Much of the research on visual hallucinations (VHs) has been conducted in the context of eye disease and neurodegenerative conditions, but little is known about these phenomena in psychiatric and nonclinical populations. The purpose of this article is to bring together current knowledge regarding VHs in the psychosis phenotype and contrast this data with the literature drawn from neurodegenerative disorders and eye disease. The evidence challenges the traditional views that VHs are atypical or uncommon in psychosis. The weighted mean for VHs is 27% in schizophrenia, 15% in affective psychosis, and 7.3% in the general community. VHs are linked to a more severe psychopathological profile and less favorable outcome in psychosis and neurodegenerative conditions. VHs typically co-occur with auditory hallucinations, suggesting a common etiological cause. VHs in psychosis are also remarkably complex, negative in content, and are interpreted to have personal relevance. The cognitive mechanisms of VHs in psychosis have rarely been investigated, but existing studies point to source-monitoring deficits and distortions in top-down mechanisms, although evidence for visual processing deficits, which feature strongly in the organic literature, is lacking. Brain imaging studies point to the activation of visual cortex during hallucinations on a background of structural and connectivity changes within wider brain networks. The relationship between VHs in psychosis, eye disease, and neurodegeneration remains unclear, although the pattern of similarities and differences described in this review suggests that comparative studies may have potentially important clinical and theoretical implications.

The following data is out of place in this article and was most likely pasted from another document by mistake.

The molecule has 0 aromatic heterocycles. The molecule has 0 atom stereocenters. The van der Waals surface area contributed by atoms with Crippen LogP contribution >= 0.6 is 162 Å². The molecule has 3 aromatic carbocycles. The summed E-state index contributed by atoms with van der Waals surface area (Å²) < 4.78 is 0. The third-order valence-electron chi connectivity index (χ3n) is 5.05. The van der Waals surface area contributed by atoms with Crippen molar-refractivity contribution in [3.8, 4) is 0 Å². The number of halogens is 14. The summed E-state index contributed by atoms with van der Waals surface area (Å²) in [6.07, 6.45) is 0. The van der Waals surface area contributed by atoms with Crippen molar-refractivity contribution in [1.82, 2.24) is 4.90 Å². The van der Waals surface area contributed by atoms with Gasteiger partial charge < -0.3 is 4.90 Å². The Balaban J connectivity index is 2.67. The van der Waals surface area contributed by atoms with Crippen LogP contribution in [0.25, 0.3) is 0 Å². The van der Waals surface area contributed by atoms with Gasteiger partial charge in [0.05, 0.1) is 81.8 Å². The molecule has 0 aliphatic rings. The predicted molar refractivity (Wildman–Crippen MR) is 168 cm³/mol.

7. Cerebrospinal fluid levels of diazepam-binding inhibitor in neurodegenerative disorders with dementia.

    Science.gov (United States)

    Ferrarese, C; Appollonio, I; Frigo, M; Meregalli, S; Piolti, R; Tamma, F; Frattola, L

    1990-04-01

    We investigated CSF levels of diazepam-binding inhibitor (DBI), a recently discovered neuropeptide that allosterically modulates GABAergic transmission, in various neurodegenerative disorders with dementia (28 patients with Parkinson's disease, 10 with Alzheimer's disease, 7 with Huntington's chorea). We applied a battery of neuropsychological tests to determine the degree of dementia and to exclude the presence of mood alterations. CSF DBI levels were elevated in parkinsonian subjects with dementia and in patients with Alzheimer's disease, but decreased in Huntington's chorea patients. We hypothesize that modifications of CSF DBI levels may be related to a functional or structural alteration of the GABAergic system.